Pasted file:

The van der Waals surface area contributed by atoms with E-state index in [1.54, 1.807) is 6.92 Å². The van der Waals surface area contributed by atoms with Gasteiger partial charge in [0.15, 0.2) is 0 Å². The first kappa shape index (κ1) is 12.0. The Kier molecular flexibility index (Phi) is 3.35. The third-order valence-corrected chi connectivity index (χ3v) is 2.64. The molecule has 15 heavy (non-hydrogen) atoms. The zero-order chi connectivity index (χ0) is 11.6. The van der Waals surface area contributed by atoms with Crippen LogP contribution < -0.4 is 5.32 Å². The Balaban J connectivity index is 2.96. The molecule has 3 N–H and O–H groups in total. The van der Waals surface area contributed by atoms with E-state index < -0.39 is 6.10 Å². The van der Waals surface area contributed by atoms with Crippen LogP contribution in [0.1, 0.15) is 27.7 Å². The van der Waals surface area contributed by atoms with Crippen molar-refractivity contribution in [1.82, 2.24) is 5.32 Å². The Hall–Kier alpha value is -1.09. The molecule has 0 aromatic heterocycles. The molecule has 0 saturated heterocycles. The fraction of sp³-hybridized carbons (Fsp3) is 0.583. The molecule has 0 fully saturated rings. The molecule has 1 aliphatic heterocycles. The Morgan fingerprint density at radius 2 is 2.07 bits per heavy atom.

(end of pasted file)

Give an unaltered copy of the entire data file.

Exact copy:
The van der Waals surface area contributed by atoms with E-state index in [1.54, 1.807) is 6.92 Å². The van der Waals surface area contributed by atoms with Gasteiger partial charge in [0.15, 0.2) is 0 Å². The first kappa shape index (κ1) is 12.0. The Kier molecular flexibility index (Phi) is 3.35. The third-order valence-corrected chi connectivity index (χ3v) is 2.64. The molecule has 15 heavy (non-hydrogen) atoms. The zero-order chi connectivity index (χ0) is 11.6. The van der Waals surface area contributed by atoms with Crippen LogP contribution < -0.4 is 5.32 Å². The Balaban J connectivity index is 2.96. The molecule has 3 N–H and O–H groups in total. The van der Waals surface area contributed by atoms with E-state index < -0.39 is 6.10 Å². The van der Waals surface area contributed by atoms with Crippen LogP contribution in [0.1, 0.15) is 27.7 Å². The van der Waals surface area contributed by atoms with Crippen molar-refractivity contribution in [1.82, 2.24) is 5.32 Å². The Hall–Kier alpha value is -1.09. The molecule has 0 aromatic heterocycles. The molecule has 0 saturated heterocycles. The fraction of sp³-hybridized carbons (Fsp3) is 0.583. The molecule has 0 fully saturated rings. The molecule has 1 aliphatic heterocycles. The Morgan fingerprint density at radius 2 is 2.07 bits per heavy atom.